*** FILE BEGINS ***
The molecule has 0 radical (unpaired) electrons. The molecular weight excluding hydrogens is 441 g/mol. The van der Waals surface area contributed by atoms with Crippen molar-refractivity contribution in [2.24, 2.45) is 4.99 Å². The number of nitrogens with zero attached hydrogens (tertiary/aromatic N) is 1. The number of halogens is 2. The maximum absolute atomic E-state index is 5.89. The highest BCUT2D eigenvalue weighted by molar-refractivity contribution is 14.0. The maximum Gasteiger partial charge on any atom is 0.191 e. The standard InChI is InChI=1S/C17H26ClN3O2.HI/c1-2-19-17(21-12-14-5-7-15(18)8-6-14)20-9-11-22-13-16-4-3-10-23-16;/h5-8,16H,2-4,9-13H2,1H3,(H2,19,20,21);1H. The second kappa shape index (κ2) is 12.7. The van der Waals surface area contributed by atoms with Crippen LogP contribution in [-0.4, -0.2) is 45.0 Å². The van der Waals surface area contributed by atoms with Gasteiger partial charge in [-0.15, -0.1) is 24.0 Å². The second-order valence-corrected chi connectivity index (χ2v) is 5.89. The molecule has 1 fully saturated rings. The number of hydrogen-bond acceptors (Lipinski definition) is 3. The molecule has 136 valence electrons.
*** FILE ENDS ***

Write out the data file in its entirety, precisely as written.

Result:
The molecule has 0 radical (unpaired) electrons. The molecular weight excluding hydrogens is 441 g/mol. The van der Waals surface area contributed by atoms with Crippen molar-refractivity contribution in [2.24, 2.45) is 4.99 Å². The number of nitrogens with zero attached hydrogens (tertiary/aromatic N) is 1. The number of halogens is 2. The maximum absolute atomic E-state index is 5.89. The highest BCUT2D eigenvalue weighted by molar-refractivity contribution is 14.0. The maximum Gasteiger partial charge on any atom is 0.191 e. The standard InChI is InChI=1S/C17H26ClN3O2.HI/c1-2-19-17(21-12-14-5-7-15(18)8-6-14)20-9-11-22-13-16-4-3-10-23-16;/h5-8,16H,2-4,9-13H2,1H3,(H2,19,20,21);1H. The second kappa shape index (κ2) is 12.7. The van der Waals surface area contributed by atoms with Crippen LogP contribution in [-0.4, -0.2) is 45.0 Å². The van der Waals surface area contributed by atoms with Gasteiger partial charge in [-0.15, -0.1) is 24.0 Å². The second-order valence-corrected chi connectivity index (χ2v) is 5.89. The molecule has 1 fully saturated rings. The number of hydrogen-bond acceptors (Lipinski definition) is 3. The molecule has 136 valence electrons.